Friday, June 7, 2013

Raising Chickens In The Burbs

We stopped for chicken feed and our son wanted to buy another chick!

I'm raising chickens. Never thought I'd hear myself say those words. I mean, we're not farm people. At all. We live on a quiet residential street, where the most exotic pet you might find is a pet frog or turtle.

It all started when our son's third grade class conducted their annual egg incubation project ...

"Mom, the eggs are going to hatch in twenty-one days."
"Mom, we can hear scratching."
"Mom, you can see the chick in the egg under a lightbulb."
"Mom, can I please bring home a baby chick -- everyone else is."

After a good seven days of some pretty serious begging and pleading by him, and deliberation between my husband and I, we gave in. "Okay, but only one." Where it would ultimately live, how we'd care for it, or what we'd feed it didn't even come up in conversation. Never mind, the implications of potentially ending up with a rooster. I guess we figured, we'd figure it out.

Raising Chickens? You Must Take Two

I went online a couple days before the chick came home to do a little research and discovered a great website called Backyard Chickens. It's chock-full with every chicken fact imaginable. There are even floor plans, with step-by-step instructions and pictures, for various chicken coops. I thought, "I can do this." The research was going pretty well until I learned that solitary chicks don't do well; they need to be in the company of at least one other chicken to thrive.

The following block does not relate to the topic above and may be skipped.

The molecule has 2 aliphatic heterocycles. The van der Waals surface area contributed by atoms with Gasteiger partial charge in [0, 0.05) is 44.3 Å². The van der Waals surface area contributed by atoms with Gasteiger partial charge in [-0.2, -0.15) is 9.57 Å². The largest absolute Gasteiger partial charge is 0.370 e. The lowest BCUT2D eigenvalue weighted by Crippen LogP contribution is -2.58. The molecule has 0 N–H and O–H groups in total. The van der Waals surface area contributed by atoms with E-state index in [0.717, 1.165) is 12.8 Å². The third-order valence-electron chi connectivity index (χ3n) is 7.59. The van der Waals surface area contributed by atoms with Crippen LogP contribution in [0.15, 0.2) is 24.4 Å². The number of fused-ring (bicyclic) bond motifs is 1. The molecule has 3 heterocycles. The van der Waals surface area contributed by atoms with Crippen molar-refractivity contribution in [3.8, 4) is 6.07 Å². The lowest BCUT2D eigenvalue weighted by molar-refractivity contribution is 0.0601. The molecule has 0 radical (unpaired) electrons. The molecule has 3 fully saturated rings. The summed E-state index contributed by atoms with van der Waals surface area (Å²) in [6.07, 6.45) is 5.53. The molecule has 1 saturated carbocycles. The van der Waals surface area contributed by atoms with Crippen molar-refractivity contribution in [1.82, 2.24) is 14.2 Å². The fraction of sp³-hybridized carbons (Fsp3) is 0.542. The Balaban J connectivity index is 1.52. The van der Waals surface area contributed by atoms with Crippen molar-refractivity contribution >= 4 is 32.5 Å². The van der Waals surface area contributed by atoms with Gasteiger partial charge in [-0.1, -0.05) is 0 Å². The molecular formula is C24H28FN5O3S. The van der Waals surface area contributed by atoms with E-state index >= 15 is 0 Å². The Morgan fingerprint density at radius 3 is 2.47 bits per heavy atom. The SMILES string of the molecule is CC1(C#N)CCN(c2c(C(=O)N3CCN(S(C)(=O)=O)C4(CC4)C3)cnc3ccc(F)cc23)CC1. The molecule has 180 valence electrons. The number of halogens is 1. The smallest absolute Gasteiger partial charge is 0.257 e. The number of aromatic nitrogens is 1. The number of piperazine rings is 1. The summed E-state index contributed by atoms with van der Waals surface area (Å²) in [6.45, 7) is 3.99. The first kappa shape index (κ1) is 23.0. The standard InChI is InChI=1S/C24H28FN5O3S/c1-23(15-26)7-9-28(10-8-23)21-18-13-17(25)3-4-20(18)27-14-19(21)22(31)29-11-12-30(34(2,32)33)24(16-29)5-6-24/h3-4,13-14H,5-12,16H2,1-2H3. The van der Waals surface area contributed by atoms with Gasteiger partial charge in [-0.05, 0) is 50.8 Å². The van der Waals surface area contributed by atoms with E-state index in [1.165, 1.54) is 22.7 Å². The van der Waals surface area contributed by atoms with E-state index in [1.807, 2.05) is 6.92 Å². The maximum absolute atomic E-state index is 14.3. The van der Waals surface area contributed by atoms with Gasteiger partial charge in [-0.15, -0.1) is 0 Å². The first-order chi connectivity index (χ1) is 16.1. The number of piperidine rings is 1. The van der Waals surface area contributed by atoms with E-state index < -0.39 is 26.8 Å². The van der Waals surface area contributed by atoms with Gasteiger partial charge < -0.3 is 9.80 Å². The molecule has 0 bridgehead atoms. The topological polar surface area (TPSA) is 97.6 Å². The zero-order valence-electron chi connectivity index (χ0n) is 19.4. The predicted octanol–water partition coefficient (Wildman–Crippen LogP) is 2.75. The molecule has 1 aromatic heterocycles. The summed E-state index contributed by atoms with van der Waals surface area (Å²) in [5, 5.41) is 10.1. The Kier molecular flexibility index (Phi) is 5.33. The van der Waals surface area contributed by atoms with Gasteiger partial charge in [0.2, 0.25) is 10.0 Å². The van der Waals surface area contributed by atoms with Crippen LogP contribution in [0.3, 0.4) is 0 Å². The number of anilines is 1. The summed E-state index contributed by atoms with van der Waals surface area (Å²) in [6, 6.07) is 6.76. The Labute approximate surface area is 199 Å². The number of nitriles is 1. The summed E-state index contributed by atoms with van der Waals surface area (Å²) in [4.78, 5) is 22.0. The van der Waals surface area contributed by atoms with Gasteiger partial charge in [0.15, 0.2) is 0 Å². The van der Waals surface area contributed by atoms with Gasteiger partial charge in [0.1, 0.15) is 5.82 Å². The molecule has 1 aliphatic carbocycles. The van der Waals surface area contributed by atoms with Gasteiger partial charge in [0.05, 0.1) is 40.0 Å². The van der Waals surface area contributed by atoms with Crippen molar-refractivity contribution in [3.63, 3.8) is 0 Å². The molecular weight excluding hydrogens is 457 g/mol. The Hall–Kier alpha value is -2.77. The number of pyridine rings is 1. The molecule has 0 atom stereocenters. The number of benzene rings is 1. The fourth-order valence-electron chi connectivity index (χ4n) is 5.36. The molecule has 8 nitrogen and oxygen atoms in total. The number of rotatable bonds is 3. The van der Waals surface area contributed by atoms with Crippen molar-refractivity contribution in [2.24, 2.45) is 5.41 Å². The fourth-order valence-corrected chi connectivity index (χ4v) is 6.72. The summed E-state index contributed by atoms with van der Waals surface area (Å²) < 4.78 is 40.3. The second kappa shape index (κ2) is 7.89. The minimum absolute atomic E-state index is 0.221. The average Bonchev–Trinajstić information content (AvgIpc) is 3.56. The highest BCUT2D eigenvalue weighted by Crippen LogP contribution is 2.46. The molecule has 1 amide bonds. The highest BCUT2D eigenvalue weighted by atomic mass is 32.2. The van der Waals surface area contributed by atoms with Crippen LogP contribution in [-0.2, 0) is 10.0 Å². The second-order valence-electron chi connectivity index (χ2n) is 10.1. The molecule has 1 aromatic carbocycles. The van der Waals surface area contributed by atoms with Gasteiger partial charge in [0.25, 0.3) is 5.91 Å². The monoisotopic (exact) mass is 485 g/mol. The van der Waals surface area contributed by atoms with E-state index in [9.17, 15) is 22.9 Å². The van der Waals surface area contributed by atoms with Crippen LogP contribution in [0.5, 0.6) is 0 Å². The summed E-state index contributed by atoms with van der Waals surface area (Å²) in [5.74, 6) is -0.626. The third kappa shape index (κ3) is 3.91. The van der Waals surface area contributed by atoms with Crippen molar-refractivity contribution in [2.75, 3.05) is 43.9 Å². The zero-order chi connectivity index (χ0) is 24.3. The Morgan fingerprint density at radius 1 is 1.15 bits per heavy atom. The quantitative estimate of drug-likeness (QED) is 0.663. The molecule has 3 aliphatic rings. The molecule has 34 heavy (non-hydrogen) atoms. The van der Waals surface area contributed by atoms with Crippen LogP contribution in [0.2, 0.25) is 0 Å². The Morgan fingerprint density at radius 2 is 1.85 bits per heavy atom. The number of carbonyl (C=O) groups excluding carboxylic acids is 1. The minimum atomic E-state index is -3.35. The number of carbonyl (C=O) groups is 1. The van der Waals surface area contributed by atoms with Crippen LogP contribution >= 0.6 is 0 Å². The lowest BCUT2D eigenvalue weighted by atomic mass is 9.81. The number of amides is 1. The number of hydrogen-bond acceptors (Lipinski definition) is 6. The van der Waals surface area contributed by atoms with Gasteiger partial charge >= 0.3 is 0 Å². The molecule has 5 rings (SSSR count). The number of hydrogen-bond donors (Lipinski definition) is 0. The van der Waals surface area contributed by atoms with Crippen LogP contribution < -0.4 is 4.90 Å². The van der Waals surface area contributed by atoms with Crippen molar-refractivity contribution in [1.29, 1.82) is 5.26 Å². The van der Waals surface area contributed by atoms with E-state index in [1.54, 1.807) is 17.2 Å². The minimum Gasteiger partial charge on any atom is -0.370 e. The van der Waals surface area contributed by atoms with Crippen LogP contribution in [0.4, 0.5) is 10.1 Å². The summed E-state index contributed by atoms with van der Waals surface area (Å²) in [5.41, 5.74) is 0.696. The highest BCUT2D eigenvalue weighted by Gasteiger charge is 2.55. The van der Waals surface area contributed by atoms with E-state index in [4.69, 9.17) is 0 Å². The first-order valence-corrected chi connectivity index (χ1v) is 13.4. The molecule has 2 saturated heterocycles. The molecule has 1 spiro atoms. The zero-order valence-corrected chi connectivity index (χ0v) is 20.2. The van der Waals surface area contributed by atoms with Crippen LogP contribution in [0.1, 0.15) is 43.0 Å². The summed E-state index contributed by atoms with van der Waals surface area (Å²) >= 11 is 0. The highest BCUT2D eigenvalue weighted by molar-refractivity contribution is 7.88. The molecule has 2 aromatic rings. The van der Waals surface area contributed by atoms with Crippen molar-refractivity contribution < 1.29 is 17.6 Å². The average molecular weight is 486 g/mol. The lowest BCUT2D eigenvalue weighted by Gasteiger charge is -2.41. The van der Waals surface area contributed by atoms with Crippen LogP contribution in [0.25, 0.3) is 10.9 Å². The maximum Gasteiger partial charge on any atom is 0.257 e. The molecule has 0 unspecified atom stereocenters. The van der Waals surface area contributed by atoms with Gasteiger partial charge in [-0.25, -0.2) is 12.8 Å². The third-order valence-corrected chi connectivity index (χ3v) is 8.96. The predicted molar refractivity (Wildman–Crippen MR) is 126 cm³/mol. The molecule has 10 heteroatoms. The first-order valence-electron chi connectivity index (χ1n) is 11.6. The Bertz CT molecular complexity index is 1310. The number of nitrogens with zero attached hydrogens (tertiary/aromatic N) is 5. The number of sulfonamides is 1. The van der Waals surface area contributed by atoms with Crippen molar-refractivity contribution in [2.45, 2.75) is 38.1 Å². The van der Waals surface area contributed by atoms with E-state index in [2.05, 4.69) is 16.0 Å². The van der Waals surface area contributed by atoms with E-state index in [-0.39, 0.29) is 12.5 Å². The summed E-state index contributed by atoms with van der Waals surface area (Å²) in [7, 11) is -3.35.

Sam and Richard sitting on a chicken recipe.

Hmmmm ...

So I wasn't surprised the day before the chick came home when our son's teacher sent a note home informing us that if we took one, it would die. Therefore, we had to take two. And so we did. Two chicks. One black. One yellow. Their names are Samuel and Richard, at the moment. Should they turn out to be female, their names will be Samantha and Ricki.

The chicks have been home two weeks and things are going smoothly. We've had no drownings or electrocutions in the makeshift coop, and they seem to be happy in their new home: Albert's (our dog's) crate. Glad we were finally able to put it to use.



They have about another five weeks indoors, then they'll move outside into a build-it-yourself chicken coop that we're ordering. The hubs isn't too crazy about the idea about keeping them, especially since their coop is going to be right under our bedroom window, because we don't want to disturb the neighbors with possible crowing you'd be able to hear two streets over, anyways, but hey -- they've grown on me. And it's not so strange to keep chickens in the burbs. The more people I talk to, the more I discover that there have been chickens in our midst without our even knowing it.

Should be interesting.


Classroom chicks in the incubator